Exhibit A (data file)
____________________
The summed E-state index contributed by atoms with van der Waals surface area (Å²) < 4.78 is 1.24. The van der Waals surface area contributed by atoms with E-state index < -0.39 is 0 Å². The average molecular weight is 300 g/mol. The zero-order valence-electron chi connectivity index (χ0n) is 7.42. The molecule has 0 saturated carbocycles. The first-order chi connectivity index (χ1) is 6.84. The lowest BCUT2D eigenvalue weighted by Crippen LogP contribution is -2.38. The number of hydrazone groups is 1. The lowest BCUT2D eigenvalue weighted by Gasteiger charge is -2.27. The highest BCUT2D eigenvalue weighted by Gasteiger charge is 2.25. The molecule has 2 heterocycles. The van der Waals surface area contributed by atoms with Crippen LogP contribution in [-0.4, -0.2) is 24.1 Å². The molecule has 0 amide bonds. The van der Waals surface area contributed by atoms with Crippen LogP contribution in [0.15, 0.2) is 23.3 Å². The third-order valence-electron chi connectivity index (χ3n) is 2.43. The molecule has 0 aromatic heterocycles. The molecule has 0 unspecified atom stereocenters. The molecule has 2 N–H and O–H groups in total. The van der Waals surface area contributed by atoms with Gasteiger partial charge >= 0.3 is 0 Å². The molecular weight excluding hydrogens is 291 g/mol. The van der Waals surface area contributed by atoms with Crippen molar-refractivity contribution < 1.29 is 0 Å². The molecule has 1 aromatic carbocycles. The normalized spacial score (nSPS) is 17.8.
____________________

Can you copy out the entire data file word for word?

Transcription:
The summed E-state index contributed by atoms with van der Waals surface area (Å²) < 4.78 is 1.24. The van der Waals surface area contributed by atoms with E-state index < -0.39 is 0 Å². The average molecular weight is 300 g/mol. The zero-order valence-electron chi connectivity index (χ0n) is 7.42. The molecule has 0 saturated carbocycles. The first-order chi connectivity index (χ1) is 6.84. The lowest BCUT2D eigenvalue weighted by Crippen LogP contribution is -2.38. The number of hydrazone groups is 1. The lowest BCUT2D eigenvalue weighted by Gasteiger charge is -2.27. The highest BCUT2D eigenvalue weighted by Gasteiger charge is 2.25. The molecule has 2 heterocycles. The van der Waals surface area contributed by atoms with Crippen LogP contribution in [-0.4, -0.2) is 24.1 Å². The molecule has 0 amide bonds. The van der Waals surface area contributed by atoms with Crippen LogP contribution in [0.15, 0.2) is 23.3 Å². The third-order valence-electron chi connectivity index (χ3n) is 2.43. The molecule has 0 aromatic heterocycles. The molecule has 0 unspecified atom stereocenters. The molecule has 2 N–H and O–H groups in total. The van der Waals surface area contributed by atoms with Gasteiger partial charge >= 0.3 is 0 Å². The molecular weight excluding hydrogens is 291 g/mol. The van der Waals surface area contributed by atoms with Crippen molar-refractivity contribution < 1.29 is 0 Å². The molecule has 1 aromatic carbocycles. The normalized spacial score (nSPS) is 17.8.